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New Course In Connecticut Targets Dearth Of Job-Ready Software Developers

Leo Leung
Creative Commons

A Milford-based entrepreneur is launching a training course designed to help with a shortage of web and mobile software developers -- an issue that’s only expected to get worse in coming years. It's estimated that nationwide, employers will need 1.4 million software developers over the next 10 years. The nation’s universities are only projected to produce 400,000 computer science graduates in that time.

"So we're going to have a deficit of about a million people who have the digital skills to work in web, mobile, marketing, and advertising -- even TV, as TV becomes increasingly application oriented," said Mark Lassoff. Those developers are going to have to come from somewhere.

Lassoff has been an evangelist for some time now on making coding and software skills accessible. He runs a Connecticut-based company called Learn To Program, an online learning experience.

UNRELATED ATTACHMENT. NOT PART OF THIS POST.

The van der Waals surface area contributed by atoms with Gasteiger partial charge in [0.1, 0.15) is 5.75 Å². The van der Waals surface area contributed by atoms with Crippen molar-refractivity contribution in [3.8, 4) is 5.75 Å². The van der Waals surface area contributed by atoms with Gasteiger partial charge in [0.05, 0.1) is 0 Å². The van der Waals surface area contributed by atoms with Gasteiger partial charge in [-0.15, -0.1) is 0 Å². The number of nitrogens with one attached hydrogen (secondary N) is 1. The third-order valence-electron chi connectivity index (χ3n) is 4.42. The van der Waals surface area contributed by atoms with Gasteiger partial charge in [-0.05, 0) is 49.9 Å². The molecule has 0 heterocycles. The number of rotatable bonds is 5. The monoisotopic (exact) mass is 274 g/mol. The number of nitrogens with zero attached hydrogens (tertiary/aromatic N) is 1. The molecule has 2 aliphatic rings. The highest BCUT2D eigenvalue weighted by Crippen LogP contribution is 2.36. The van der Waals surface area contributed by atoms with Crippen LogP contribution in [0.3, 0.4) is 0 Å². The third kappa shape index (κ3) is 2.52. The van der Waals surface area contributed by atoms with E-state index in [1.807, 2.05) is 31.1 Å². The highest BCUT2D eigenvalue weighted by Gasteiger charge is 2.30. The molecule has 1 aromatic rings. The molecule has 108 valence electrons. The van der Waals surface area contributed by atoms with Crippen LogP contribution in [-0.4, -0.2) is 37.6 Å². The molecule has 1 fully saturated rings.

Now he's designed an classroom course which he's calling Framework; he describes it as a bootcamp for would-be developers.

"We’ve worked with and talked to specific employers, designed a program around what they want in their junior developers - the exact skills they want them to have," said Lassoff. "Coding skills and the particular syntaxes, languages, frameworks and libraries that are used seem to change every 18 months or so."

The course will consist of four modules spread over 15 to 20 weeks, and will be taught to small cohorts of between five and eight students, each of whom will get plenty of personal attention.

And the emphasis is on accessibility. No specific prior experience is needed. The course cost is already low by industry standards, but Lassoff said he’s also looking for community partners to sponsor students, some of whom he expects to be career changers and veterans.

Harriet Jones is Managing Editor for Connecticut Public Radio, overseeing the coverage of daily stories from our busy newsroom.

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